• While BizFed team gathers responses from lawmakers, we need YOU, as a BizFed member, to answer these few questions at on your interest/position/or lack thereof on public pension reform. All individual comments will be kept strictly confidential. This intel will help guide our collective actions on this topic over the next several months.


Also see below for the request that has been sent to our targeted elected state and local officials directly affecting LA County, including those running for Governor.


·         Pass it along, under your signature, to those elected officials with whom you have relationships with. The more they hear from a variety of business leaders the better!


Initial results and trends will be shared with all BizFed members at the May 25th Board meeting to help in YOUR OWN member/company actions' strategy.


More and more public leaders are speaking out on this issue – and it's time you do, too!  Every single voice matters – before it's too late!




Tracy Rafter, CEO

BizFed, Los Angeles County Business Federation 

818.429.0862 ~

Grassroots alliance of 70 top LA County business groups

Mobilizing over 100,000 business owners



5/4/10 Lawmaker Email /Letter

BizFed: On-the-Record Public Pension Reform Position


The Los Angeles County Business Federation, representing more than 70 organizations with more than 100,000 businesses across LA County, is calling for renewed efforts to reform California's public pension system - and is issuing a call to all top elected officials and state candidates for office to publicly state their positions on the issue.


As you know, billions of dollars in unfunded liabilities for promised public employee pension plans are pushing dozens of municipalities toward the same fate as the city of Vallejo, which filed for bankruptcy two years ago, overwhelmed by massive public debt in unfunded pension and employee healthcare obligations.


The need for reform has been recently reinforced by a Stanford University School of Public Policy report that estimates the unfunded status of California's public-employee pension funds at over $500 billion.


BizFed believes the immensity of the crisis has grown beyond manageability and public employee retirement benefits now need to be aligned with those available in the private sector, including 401(k)-style defined-contribution plans for new hires rather than the current defined-benefit plans.


As a key public official, your position on reform of the public pension system is a matter of public interest and accountability. BizFed's Board of Directors seeks your position on the matter by responding to the few, quick questions at the following link:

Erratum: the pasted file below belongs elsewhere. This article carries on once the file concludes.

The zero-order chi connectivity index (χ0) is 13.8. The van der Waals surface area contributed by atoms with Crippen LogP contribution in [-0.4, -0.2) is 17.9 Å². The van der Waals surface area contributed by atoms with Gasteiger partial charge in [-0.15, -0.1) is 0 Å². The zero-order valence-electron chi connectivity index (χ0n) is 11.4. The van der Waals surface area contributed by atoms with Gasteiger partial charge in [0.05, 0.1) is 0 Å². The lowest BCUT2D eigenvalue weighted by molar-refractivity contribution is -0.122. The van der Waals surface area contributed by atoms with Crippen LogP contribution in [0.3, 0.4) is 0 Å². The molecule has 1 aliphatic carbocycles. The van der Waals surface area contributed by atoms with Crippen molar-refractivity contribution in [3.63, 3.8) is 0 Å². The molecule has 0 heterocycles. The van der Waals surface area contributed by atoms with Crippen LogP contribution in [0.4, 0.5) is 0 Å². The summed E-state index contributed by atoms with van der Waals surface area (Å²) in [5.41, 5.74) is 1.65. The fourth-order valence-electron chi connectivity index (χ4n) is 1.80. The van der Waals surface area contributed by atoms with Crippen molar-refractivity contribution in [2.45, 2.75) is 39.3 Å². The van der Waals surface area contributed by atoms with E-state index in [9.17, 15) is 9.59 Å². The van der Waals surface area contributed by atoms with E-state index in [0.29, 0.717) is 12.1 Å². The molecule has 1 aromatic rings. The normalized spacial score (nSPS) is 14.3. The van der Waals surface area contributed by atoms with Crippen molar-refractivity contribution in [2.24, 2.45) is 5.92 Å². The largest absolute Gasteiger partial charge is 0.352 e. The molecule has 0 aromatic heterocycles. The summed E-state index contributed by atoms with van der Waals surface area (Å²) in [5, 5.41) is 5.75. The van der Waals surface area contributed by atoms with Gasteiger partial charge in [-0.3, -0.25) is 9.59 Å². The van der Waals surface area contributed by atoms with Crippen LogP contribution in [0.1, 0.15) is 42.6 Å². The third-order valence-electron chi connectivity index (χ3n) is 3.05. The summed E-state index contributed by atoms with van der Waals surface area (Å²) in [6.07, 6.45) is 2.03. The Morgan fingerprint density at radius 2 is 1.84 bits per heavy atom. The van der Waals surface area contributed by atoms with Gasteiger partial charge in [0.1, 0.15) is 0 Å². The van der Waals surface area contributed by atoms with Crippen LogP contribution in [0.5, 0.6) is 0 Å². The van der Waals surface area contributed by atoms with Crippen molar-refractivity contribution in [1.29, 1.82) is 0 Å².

Responses are requested by May 15, 2010 and BizFed's Board thanks you for your committed attention to this significant issue. We look forward to reviewing your responses, and to working with you to ensure a prosperous future for all of us.






Friday, May 7, 2010

Baseline Hillside Ordinance Continued to May 27, 2010 City Planning Commission Meeting

Quick Update
The Baseline Hillside Ordinance will be continued to the May 27, 2010 City Planning Commission meeting.  At this point, there will be no discussion on this proposal at the May 13, 2010 City Planning Commission Meeting, so we don't expect there will be no need to attend.  Please revise your calendars accordingly.
More information to follow.  We hope to have a staff report by the end of next week.
If you received this email via forwarded message from someone other than myself, and you want to obtain updates directly from the Department, please email and ask to be added to the interest list.  Please type "Add Me To Hillside Notification List" in the subject line and provide your group/organization/company affiliations and contact information (please include at least your ZIP Code).
Facebook™ Users: Look for the Baseline Hillside Ordinance page; add the page and receive updates in your news feed.  You can also view our events calendar and participate in discussion boards.
As always, if you have any questions please do not hesitate to contact myself or Jennifer Driver at or at (818) 374-5034.
Thank you for your attention.

Thursday, May 6, 2010

Villaraigosa names Chris Essel to run CRA

Kevin Roderick • May 4 2010 5:26 PM

Going with loyalty, I guess. Mayor Antontio Villaraigosa today named defeated City Council candidate Christine Essel to be the top executive of the Community Redevelopment Agency. She's a former senior vice president of government and community affairs for Paramount Pictures and had been an airport commissioner for Villaraigosa. Leading up to her run for office in the Valley, Essel was board chair of the Central City Association in 2007 and 08. She lost the council race to Paul Krekorian despite heavy spending on her behalf by downtown interests.

Monday, May 3, 2010

FoLAR Calls for International Design Competition for the 6th Street Bridge

FoLAR Calls for International Design Competition for the 6th Street Bridge

Beauty and the Bridge - 

L.A.'s iconic 6th Street Bridge is failing and needs to be replaced; can we come up with something as good?

From the Los Angeles Times

April 25, 2010|By Lewis MacAdams and Alex Ward